Water ministry finalizes documents for National Water Carrier Project

In this undated photo, the Ministry of Water can be seen. The IACC referred to public prosecution a case of suspected corruption involving former officials at the ministry. (Amjad Al-Tawil/Jordan News
(Photo: Jordan News)
AMMAN — The National Water Carrier Project is set to move on to its next phase before implementation, after the Ministry of Water announced that it had completed the related required documents following months of careful calculations, studies, and discussions with other government officials and private sector stakeholders. اضافة اعلان

Ministry of Water and Irrigation spokesperson Omar Salameh told Jordan News that the project “aims to desalinate water from Aqaba’s Red Sea to distribute it across Jordan’s governorates, which will most likely consume 300 million cubic meters on a yearly basis.”

Salameh said the ministry has finished crafting all the necessary documents that are needed for the project to proceed to the phase of implementation. “These documents basically outline the main features of the project, from its essential goals to its financial requirements, delving deep into all the pivotal details,” he explained.

Salameh also said that the documents will be referred to a coalition of five stakeholders that have won the right to review the finalized documents through a ministry approved appointment. After the coalition has reviewed the final documents, it would determine if any changes are needed before outlining the appropriate course of action required for implementation.

The five members of the coalition that will approve the next phase of the project are the International Company for Water and Power Projects, Consortium of Huta Marine Works Ltd., Marubeni Corporation, Meirdiam-Vinci Orascom, and Naqel Water Solutions. 

According to Salameh, funding of the project has amounted to approximately JD600 million. “While the ministry cannot disclose all the details relating to the main funders, we can say that it is mostly through grants by some foreign countries, as well as from USAID’s financial assistance, and the Jordanian treasury,” said Salameh, adding that this is a project “made by Jordan, for the benefit of Jordanians exclusively.”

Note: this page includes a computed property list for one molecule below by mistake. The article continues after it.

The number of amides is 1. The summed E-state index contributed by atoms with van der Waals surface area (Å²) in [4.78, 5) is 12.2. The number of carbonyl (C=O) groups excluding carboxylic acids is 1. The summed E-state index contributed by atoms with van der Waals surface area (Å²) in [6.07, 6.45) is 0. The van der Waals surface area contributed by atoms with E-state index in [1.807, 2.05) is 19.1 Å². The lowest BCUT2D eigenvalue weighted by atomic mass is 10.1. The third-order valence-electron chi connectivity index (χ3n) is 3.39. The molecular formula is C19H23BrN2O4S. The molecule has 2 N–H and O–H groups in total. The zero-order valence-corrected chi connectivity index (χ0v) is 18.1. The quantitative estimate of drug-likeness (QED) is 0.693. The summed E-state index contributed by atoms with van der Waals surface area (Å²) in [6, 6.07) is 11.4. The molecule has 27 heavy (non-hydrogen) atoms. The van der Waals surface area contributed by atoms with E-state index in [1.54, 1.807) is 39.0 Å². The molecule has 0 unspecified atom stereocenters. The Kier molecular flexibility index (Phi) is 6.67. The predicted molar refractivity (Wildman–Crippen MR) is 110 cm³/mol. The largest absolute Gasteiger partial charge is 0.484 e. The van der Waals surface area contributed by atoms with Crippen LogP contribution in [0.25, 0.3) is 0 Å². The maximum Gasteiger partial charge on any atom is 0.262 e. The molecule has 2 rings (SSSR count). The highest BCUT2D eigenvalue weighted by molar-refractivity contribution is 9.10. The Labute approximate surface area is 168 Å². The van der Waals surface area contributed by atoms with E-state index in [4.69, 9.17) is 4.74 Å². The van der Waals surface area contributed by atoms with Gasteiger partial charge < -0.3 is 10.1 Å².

Jordanian water expert Dureid Mahasneh told Jordan News: “While I do not have access to the exact details of the documents, I would imagine that its main components would include details about the exact amount of water that will be desalinated from the Red Sea, as well as which type of energy will be used to initiate the project.”

Mahasneh said that “if the plan will not use alternative energy sources, there will most likely be some emissions as a result of this, which must be noted when remembering the various climate change agreements that Jordan is a part of”.

Mahasneh added that another important point to keep in mind is the number of pipes and pumping stations that will be used. “If the numbers are true, and the project will aim to use more than 250 million cubic meters, then this will require a great amount of pumping stations and pipes.”

Stakeholders, according to Mahasneh “will most likely value strategic partners that are experienced companies that are capable of coping with the monetary demands of such a big project.” The estimated total cost of the project could be in the JD2-2.5 billion range, he said. 

The project will return saline water back to the Red Sea, but Mahasneh noted that “conclusive studies determined that returning the salty waters in this way will not negatively affect the Red Sea’s environment.”  He praised the project’s potential to help the country cope with the scarcity of freshwater in Jordan, saying that “any drop of water we acquire is helpful.” 

A local news outlet has estimated that the project should be enough to meet Jordanians’ need for water “until 2040”.

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